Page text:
# Thread: Simple Laplace Transform w/ Final Value Theorem

1. ## Simple Laplace Transform w/ Final Value Theorem

Help! This is the last problem on my math homework and we are starting a section on Fourier transforms which I understand, but we never learned Laplace transforms. My book doesn't give any examples of how do a problem similar to this one and I can't find any close solved examples on the internet. I only have to do three of these so I'm posting the one I could learn the most from:

about the only think I found on the internet is that the final value theorem is lim y(t)=lim Sy(s) which at this point doesn't help because I don' know how to do the rest of the problem.

Any steps to this problem are greatly appreciated,
Evan

2. Originally Posted by 360modina
Help! This is the last problem on my math homework and we are starting a section on Fourier transforms which I understand, but we never learned Laplace transforms. My book doesn't give any examples of how do a problem similar to this one and I can't find any close solved examples on the internet. I only have to do three of these so I'm posting the one I could learn the most from:

about the only think I found on the internet is that the final value theorem is lim y(t)=lim Sy(s) which at this point doesn't help because I don' know how to do the rest of the problem.

Any steps to this problem are greatly appreciated,
Evan
Why not use the transfer function?

Remember that:

$\displaystyle \mathcal L({f''}) = s^{2}F(s) - sf(0) - f'(0)$
$\displaystyle \mathcal L({f'}) = sF(s) - f(0)$

The transfer function, $\displaystyle Q(S)$, is a solution of the equation and it is given by:

$\displaystyle \frac{Y(s)}{R(s)}$

EDIT: In fact, with your initial conditions, you don't need to consider the transfer function, you just need the above! ^^^

3. L[y''] = L [(y')'] = p L [y'] - y'(o) = p^2 L[y] - p y(o) - y'(0)
Then you're plugging it in and solve for y using L^-1

4. I was trying to solve this problem, as I've studied this before and need to reivew for the final. I also got stuck.

on the right hand side:
L [2r(t)] = 2 L [ r(t) ] = 2 L [ y/ sint ] can some body help? L [ y/sint ] = d/dp L [ (sint)^-1] = ???

5. Originally Posted by tennis14321
I was trying to solve this problem, as I've studied this before and need to reivew for the final. I also got stuck.

on the right hand side:
L [2r(t)] = 2 L [ r(t) ] = 2 L [ y/ sint ] can some body help? L [ y/sint ] = d/dp L [ (sint)^-1] = ???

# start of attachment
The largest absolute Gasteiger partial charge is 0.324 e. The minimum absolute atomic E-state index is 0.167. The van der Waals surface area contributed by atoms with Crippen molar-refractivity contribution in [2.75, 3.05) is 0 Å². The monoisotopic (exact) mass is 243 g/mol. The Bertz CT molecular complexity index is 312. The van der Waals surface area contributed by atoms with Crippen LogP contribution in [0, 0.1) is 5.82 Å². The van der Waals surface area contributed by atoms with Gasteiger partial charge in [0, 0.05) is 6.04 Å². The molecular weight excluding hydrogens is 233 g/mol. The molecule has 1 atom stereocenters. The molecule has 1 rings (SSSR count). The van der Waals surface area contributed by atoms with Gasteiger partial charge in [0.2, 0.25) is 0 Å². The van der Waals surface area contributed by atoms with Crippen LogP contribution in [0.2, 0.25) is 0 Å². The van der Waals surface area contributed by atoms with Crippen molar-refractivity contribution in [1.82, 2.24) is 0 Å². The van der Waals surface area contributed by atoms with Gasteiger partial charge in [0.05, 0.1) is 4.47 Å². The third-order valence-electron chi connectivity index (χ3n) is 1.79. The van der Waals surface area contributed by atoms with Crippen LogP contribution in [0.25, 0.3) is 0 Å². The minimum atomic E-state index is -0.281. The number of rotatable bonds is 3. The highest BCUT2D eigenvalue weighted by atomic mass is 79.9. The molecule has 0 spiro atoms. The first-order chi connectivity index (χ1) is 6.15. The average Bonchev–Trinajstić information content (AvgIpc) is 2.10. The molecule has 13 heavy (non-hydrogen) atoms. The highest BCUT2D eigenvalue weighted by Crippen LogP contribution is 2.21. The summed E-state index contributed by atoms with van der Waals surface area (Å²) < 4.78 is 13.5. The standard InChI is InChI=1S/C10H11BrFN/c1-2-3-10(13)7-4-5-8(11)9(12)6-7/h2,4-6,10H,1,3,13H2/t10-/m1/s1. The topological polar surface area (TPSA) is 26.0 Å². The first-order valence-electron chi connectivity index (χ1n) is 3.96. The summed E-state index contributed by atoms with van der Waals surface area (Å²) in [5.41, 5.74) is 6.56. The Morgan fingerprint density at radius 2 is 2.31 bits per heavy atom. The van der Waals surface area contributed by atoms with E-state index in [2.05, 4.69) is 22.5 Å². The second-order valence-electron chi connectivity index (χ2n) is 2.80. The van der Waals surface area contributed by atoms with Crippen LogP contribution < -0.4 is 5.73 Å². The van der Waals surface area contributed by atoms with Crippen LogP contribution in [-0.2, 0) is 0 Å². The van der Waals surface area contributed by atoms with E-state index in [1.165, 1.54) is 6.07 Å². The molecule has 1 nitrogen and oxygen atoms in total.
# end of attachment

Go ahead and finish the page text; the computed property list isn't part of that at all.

Where are you getting sine from?!

$\displaystyle \mathcal L (\frac{d^2y}{dt^2}+4\frac{dy}{dt}+3y)=\mathcal L (2r(t))$

$\displaystyle s^{2}Y(s)-sy(0)-y'(0) +4sY(s)-y(0)+3Y(s)=2R(s)$

We know that $\displaystyle y(0) = 1, y'(0) = 0, r(t) = 1.$

If $\displaystyle r(t) = 1$, then $\displaystyle R(s) = \mathcal L (1) = \frac{1}{s}$. Plug these all in:

$\displaystyle s^{2}Y(s)-s+4sY(s)-1+3Y(s)=2(\frac{1}{s})$

$\displaystyle Y(s)(s^{2}+4s+3)-s-1=\frac{2}{s}$

$\displaystyle Y(s)(s^{2}+4s+3)=\frac{2}{s} + s +1$

$\displaystyle Y(s)(s^{2}+4s+3)=\frac{2+s^2+s}{s}$

$\displaystyle Y(s)=\frac{s^2 +2+s}{s}\times \frac{1}{s^{2}+4s+3}$

Multiply it out and use partial fractions to get it into a recognisable form...

6. Originally Posted by Mush

$\displaystyle Y(s)=\frac{s^2 +2+s}{s}\times \frac{1}{s^{2}+4s+3}$

Multiply it out and use partial fractions to get it into a recognisable form...
$\displaystyle Y(s)=\frac{1}{s^2+4s+3} + \frac{2}{s(s^2+4s+3)} + \frac{s}{s^2+4s+3}$

$\displaystyle Y(s)=\frac{1}{(s+1)(s+3)} + \frac{2}{s(s+1)(s+3)} + \frac{s}{(s+1)(s+3)}$

That was extremely helpful, do you mind taking all the way through the final value theorem, Mush you are good at this.

7. Originally Posted by 360modina
$\displaystyle Y(s)=\frac{1}{s^2+4s+3} + \frac{2}{s(s^2+4s+3)} + \frac{s}{s^2+4s+3}$

That was extremely helpful, do you mind taking all the way through the final value theorem, Mush you are good at this.
Final value theorem states:

$\displaystyle \lim_{s \to 0} sF(s) = \lim_{t \to \infty} f(t)$

Or, in our case:

$\displaystyle \lim_{s \to 0} sY(s) = \lim_{t \to \infty} y(t)$

$\displaystyle Y(s)=\frac{1}{s^2+4s+3} + \frac{2}{s(s^2+4s+3)} + \frac{s}{s^2+4s+3}$

Multiply this by s to get sY(s):

$\displaystyle sY(s)=\frac{s}{s^2+4s+3} + \frac{2}{(s^2+4s+3)} + \frac{s^2}{s^2+4s+3}$

As s tends towards zero, the first and third terms of this equation disappear, because there is s and s^2 on the numerator. However, the 2nd term does not disappear! The s^2 and 4s in the denominator disappear leaving only 3 in the denominator, and the 2 in the numerator remains.

Hence:

$\displaystyle \lim_{s \to 0} sY(s) = \lim_{t \to \infty} y(t) = \frac{2}{3}$

8. ohh,
r(t) = 1
I was thinking y = r sin (t)

Ok. it's easier than i thought